To provide the Town Hall with the gravity and scale of a civic building, the design team created a wall system using 8” x 8” old growth bald cypress timbers (all harvested from the Alabama Delta Region). The heavy timber cypress members comprise the entirety of the building shell – serving as exterior and interior finish, and providing insulation. The roof structure includes 43 trusses sized to provide deep overhangs to protect the walls, while the roof’s open gable ends assist with building ventilation. In the main entry, the timbers form a clear span of 28' over the entry doors and large glass windows - accomplished by gluing and bolting the timbers together tightly, creating a laminated heavy timber beam. To ensure the longevity of the timbers and prevent air infiltration, students spent approximately two months preparing each timber with a routed drip edge and a spline for timber stacking connections that, along with an added foam gasket, will also act as an air barrier for the building.
The cypress timber skin, although providing design economy with a serene and simple beauty, by its very nature provided the students with opportunities for design innovation. For instance, over time the timbers dry and may shrink in size. Shrinking timbers make window, door and roof framework connections challenging, may create issues with interior wall construction, and can threaten an airtight building envelope. As a result, every detail in the project had to be designed to adapt and prevent failure if the cypress timber shrinkage is significant. Floor to ceiling length threaded rods occur at every 4’-0” throughout and ratcheting plates were placed at the top keep the walls tight, even as they shrink. Windows and doors are mounted either fully inside or fully outside of the timber walls, and slotted bolt connections holding the metal frames to the timber walls can accommodate up to 4" of shrinkage. A necessity of construction, the final effect strongly enhances door and window openings in the building.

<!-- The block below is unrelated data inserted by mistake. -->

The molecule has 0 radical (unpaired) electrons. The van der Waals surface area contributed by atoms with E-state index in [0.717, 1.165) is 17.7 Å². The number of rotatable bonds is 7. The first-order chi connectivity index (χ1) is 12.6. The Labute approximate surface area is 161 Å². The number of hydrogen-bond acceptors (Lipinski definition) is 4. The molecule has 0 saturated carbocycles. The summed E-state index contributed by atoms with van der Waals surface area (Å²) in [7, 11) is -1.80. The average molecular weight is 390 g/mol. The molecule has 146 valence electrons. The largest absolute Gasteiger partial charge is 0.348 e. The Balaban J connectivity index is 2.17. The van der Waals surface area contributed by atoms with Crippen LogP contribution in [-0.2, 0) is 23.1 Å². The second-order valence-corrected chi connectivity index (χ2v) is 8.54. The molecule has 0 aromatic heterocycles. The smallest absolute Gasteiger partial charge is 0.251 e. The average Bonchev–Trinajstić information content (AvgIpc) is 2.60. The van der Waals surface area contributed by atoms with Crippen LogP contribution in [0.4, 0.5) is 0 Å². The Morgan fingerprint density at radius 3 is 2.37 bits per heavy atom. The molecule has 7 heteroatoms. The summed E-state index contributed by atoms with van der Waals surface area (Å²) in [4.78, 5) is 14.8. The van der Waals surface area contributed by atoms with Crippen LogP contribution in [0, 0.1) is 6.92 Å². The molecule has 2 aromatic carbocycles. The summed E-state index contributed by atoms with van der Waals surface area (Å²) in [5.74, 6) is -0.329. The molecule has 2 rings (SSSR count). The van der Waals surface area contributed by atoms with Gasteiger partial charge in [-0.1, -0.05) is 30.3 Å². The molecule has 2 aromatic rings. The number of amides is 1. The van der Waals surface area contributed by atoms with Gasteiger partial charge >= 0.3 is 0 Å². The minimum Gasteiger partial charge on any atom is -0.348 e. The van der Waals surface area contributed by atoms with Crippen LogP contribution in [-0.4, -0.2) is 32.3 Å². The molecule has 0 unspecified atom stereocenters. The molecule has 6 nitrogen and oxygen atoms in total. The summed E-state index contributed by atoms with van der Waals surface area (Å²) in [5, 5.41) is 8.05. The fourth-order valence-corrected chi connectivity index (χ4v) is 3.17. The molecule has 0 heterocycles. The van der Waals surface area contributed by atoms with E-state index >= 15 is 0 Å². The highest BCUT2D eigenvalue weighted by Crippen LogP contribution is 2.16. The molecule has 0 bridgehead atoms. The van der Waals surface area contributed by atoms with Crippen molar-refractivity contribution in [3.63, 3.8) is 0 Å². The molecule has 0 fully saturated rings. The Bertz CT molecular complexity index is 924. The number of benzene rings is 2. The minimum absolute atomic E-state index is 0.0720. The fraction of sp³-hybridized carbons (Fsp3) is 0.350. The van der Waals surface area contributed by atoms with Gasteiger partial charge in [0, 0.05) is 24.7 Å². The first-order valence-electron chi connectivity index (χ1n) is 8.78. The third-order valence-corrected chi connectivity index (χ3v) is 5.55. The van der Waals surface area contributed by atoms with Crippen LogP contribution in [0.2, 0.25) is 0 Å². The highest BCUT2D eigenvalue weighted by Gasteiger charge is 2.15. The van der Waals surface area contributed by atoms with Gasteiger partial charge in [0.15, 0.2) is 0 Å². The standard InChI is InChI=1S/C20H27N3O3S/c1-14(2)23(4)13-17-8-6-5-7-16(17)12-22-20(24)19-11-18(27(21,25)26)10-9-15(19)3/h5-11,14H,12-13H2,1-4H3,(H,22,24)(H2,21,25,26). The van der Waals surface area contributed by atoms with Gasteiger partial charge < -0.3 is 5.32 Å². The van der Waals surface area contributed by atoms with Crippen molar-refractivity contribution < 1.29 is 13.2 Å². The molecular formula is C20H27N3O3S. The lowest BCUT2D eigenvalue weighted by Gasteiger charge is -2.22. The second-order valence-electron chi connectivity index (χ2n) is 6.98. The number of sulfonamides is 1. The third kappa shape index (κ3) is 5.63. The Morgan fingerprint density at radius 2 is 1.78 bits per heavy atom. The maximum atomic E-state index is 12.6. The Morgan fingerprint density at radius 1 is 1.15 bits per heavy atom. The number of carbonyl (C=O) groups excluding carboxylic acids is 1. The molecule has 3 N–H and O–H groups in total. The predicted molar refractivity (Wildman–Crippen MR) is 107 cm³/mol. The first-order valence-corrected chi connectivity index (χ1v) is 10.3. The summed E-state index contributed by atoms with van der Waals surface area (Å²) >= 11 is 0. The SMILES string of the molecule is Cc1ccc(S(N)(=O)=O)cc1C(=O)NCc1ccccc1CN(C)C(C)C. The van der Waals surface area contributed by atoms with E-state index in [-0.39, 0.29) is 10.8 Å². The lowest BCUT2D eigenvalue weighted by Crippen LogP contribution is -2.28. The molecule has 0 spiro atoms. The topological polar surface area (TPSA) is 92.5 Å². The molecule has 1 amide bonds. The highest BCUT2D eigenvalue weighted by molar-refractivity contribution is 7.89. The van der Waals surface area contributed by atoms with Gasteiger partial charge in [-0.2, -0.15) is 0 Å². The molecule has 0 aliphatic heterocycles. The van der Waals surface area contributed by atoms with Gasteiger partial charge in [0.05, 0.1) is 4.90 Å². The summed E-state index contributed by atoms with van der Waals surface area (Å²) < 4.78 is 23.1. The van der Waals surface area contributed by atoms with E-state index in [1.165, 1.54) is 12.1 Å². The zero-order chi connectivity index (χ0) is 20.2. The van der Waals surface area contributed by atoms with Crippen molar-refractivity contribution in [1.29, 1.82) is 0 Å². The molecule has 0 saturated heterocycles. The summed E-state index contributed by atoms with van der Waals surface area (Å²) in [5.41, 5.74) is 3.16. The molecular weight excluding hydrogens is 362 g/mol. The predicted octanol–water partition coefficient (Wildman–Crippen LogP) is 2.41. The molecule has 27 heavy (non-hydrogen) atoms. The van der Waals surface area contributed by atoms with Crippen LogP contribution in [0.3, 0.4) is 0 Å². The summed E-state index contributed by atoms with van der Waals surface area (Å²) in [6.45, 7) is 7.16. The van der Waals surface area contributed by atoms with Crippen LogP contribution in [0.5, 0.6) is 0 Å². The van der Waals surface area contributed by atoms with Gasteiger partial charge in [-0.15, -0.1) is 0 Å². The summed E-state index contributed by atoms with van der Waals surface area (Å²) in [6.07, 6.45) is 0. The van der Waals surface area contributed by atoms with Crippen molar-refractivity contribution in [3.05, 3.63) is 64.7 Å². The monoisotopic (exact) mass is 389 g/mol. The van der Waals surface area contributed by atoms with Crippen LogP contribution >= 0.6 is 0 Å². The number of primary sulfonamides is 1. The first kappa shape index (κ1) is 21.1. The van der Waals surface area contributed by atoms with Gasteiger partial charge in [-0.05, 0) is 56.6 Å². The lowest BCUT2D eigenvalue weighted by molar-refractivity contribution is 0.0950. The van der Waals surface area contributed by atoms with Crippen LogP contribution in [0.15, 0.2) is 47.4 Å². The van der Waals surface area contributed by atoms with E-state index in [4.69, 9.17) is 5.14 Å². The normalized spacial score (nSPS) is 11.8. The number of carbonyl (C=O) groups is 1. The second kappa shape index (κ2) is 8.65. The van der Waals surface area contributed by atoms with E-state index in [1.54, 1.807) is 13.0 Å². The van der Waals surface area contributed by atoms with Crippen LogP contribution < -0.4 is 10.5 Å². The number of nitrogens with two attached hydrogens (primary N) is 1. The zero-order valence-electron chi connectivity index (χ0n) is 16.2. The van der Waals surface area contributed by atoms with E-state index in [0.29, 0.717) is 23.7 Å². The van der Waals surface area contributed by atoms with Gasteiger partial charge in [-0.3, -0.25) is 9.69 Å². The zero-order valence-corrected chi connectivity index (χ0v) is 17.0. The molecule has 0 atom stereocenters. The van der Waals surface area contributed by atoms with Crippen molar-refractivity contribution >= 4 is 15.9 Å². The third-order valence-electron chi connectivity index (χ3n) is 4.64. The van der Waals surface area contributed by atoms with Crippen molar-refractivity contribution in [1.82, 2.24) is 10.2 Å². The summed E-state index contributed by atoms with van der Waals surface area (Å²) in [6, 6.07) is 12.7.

Professor Rebecca O’Neal Dagg, attending as a representative from Auburn University remarked:
The Newbern Town Hall project is timeless and contemporary, primitive and progressive. The design encompasses the history of
the Primitive Hut, but its detailing is current, precise and of a contemporary architectural lineage. While the new courtyard space for
Newbern speaks to the students’ deep knowledge of the community and of the power of architecture to contribute to bringing people
together, the building itself is beautiful, flexible and thoughtful to the needs of the community and the Rural Studio’s long standing
We are so proud of this team for committing themselves to this endeavor. The 28’ span out of heavy timbers is a testament to the
students’ boldness. The students and faculty have literally raised the Rural Studio bar to a new level.
Project consultants Joe Farruggia, Xavier Vendrell and Dan Wheeler also praised the students’ design and contribution to the community, and Andrew Freear, Director of Rural Studio said:
This team has been an inspiration to us all. Even with the fatigue of 920 days of designing and building the Town Hall - eating, sleeping,
dreaming and living the project - they never stopped asking or searching for the answers to the questions that they posed to
themselves. They took this opportunity to make everything a design decision, and it shows. The Town Hall is beautiful and
extraordinarily rigorous but, above all, it is a mature piece of architecture. Both the Town of Newbern and Rural Studio are very proud of
its new center of democracy.
To learn more about the project, and the Rural Studio, please visit:www.ruralstudio.org